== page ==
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About This Blog

This blog is for anyone interested in raising their children in a foreign language--meaning a language which neither of the parents speak natively.
We have used the approach where both parents speak the target foreign language (in our case, German) to the children. Neither of us is a native German speaker, yet we have spoken German in our home for the past 20 years and have 8 German speaking children. In this blog, we hope to share our successes, our lessons learned and a few of the insights that we've gained along the way.

Trying to maintain German (minority language) at home

When did our home language switch from the target (minority) language to the community (majority) language?

This is a good question with a long and somewhat complicated answer. Since we've raised our children in two batches, we have two entirely different scenarios. Currently, our second batch of kids (who at the time of this post are ages 6, 5, and 5) still speak almost exclusively in German to each other. But our older children had started switching from German to English (when speaking to each other) by the time they were the same age.  In this post, I'll address the first batch of kids.

Before my oldest son, Ben, entered Kindergarten, he and his twin sisters (2 years younger) mostly spoke German to each other. At that time, their German was much better than their English. They understood English and used it on occasion. However, they usually preferred to talk to each other in German. When they spoke English, it was with a German accent and they often used German syntax: as in "I vont zat not" (I don't want that). They almost always used German with us and we almost always spoke German to them. When we visited non-German speaking relatives, the kids had a hard time communicating with aunts and uncles in English.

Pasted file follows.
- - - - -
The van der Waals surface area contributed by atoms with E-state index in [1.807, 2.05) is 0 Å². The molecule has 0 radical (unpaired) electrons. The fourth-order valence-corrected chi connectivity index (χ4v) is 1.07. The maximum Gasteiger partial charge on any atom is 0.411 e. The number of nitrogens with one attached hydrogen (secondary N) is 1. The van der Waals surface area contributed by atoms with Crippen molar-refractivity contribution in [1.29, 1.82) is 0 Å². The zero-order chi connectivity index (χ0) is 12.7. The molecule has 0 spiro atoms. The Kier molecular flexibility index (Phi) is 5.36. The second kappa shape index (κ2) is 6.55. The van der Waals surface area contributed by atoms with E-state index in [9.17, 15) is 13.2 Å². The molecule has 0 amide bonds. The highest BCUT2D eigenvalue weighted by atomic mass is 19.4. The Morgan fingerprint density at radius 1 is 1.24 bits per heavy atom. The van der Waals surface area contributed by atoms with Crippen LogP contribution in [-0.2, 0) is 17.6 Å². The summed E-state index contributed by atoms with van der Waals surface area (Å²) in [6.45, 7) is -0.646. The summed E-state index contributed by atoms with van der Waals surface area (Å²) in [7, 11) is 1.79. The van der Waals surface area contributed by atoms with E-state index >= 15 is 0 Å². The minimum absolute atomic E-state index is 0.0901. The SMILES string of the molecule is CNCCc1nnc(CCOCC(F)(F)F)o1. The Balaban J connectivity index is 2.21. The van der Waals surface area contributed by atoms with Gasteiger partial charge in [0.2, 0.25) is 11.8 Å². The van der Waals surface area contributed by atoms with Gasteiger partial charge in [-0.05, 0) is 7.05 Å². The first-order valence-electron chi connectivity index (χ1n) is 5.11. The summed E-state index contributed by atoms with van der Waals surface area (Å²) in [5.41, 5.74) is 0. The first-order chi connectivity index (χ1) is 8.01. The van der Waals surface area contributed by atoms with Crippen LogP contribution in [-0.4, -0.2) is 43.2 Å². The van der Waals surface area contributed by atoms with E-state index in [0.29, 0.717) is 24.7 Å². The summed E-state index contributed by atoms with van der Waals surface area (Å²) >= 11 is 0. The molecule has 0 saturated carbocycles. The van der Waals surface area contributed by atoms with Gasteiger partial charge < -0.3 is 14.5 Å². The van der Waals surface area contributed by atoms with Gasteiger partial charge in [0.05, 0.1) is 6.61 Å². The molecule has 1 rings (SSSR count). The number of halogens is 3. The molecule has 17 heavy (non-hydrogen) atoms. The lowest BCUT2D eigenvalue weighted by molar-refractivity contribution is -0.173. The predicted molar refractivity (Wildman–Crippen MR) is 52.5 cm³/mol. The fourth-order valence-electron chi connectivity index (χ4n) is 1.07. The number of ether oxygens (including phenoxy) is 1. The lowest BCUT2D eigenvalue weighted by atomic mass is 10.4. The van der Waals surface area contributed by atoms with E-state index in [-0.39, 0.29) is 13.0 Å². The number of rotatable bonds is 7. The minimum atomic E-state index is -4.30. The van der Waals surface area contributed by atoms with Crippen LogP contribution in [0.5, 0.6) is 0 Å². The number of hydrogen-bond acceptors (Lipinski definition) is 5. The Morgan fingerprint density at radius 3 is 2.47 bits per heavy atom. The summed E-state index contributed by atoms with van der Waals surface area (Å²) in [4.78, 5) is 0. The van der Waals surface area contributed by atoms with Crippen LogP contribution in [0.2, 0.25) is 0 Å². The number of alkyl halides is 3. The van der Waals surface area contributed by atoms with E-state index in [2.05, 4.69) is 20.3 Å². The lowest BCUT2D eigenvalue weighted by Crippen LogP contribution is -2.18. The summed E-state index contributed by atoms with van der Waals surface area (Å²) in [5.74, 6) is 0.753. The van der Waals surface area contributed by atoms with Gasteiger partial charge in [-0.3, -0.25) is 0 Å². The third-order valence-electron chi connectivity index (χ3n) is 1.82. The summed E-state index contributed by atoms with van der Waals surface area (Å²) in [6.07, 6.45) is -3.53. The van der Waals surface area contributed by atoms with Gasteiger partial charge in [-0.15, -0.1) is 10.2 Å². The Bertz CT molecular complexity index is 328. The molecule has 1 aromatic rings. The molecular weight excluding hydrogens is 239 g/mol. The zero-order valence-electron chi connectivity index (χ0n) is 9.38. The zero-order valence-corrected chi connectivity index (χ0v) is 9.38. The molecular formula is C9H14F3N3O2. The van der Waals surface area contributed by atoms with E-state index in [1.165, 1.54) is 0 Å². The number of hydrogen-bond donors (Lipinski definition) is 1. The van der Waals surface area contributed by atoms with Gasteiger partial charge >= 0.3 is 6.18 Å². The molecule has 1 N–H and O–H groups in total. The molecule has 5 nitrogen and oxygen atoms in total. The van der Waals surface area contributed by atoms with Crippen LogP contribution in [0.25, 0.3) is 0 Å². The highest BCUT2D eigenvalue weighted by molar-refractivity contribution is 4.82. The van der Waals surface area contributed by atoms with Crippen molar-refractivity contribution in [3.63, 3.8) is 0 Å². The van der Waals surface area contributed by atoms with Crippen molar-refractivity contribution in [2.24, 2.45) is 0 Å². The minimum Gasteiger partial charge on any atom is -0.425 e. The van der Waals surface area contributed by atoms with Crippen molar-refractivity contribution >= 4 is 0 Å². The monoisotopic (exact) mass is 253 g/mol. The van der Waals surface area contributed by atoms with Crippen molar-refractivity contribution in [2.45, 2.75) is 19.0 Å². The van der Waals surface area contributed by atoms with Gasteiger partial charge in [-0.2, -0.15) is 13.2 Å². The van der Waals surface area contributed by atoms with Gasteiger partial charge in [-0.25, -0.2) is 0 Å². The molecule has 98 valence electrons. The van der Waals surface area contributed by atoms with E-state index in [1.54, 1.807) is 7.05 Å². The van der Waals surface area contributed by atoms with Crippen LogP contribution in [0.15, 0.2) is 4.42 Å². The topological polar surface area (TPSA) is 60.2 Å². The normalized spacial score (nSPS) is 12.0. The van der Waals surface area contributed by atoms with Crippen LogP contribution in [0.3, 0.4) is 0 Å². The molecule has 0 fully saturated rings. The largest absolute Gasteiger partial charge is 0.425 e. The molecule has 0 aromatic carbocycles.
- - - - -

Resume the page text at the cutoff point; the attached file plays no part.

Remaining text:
All that changed when Ben entered Kindergarten. When he came home from Kindergarten, he didn't have the German words to talk about his experiences, so he switched to English. I think he also thought it was a little more "cool" to speak English. Once Ben started speaking English to his siblings, they all started speaking English to each other. However, we still spoke plenty of German at home. Karl and I continued to speak only German to them and they usually answered in German. And I would often remind them to speak German to each other and usually, with a little reminder, they would try and switch. They actually never went through a time when they refused to speak German. If I reminded them to speak German, they were happy to switch until they ran across a topic, a word or a situation where English was easier, at which point they would slip back into English. 

In this video, the kids are playing in the garage (which was converted to a play room). Michaela (age 4) is playing with her German friend, Sonja. Ben (age 6) is playing in the background and wants to join in the game. Michaela is mostly conversing in German with Sonja. She has to ask me about a few words like "beach" (Strand). Ben keeps interrupting Michaela and Sonya in English, but switches to German when I remind him. He doesn't mind switching, and does it willingly, he just needs a lot of reminders. When he starts a sentence in English, I quickly interrupt and give him a few German words, and that is usually enough to help him continue in German. And sweet little Kiana (age 4) is just playing on her own in the background. At the end of the video, she rides her horse to go on a shopping trip, 'very far away', to buy honey and bread.


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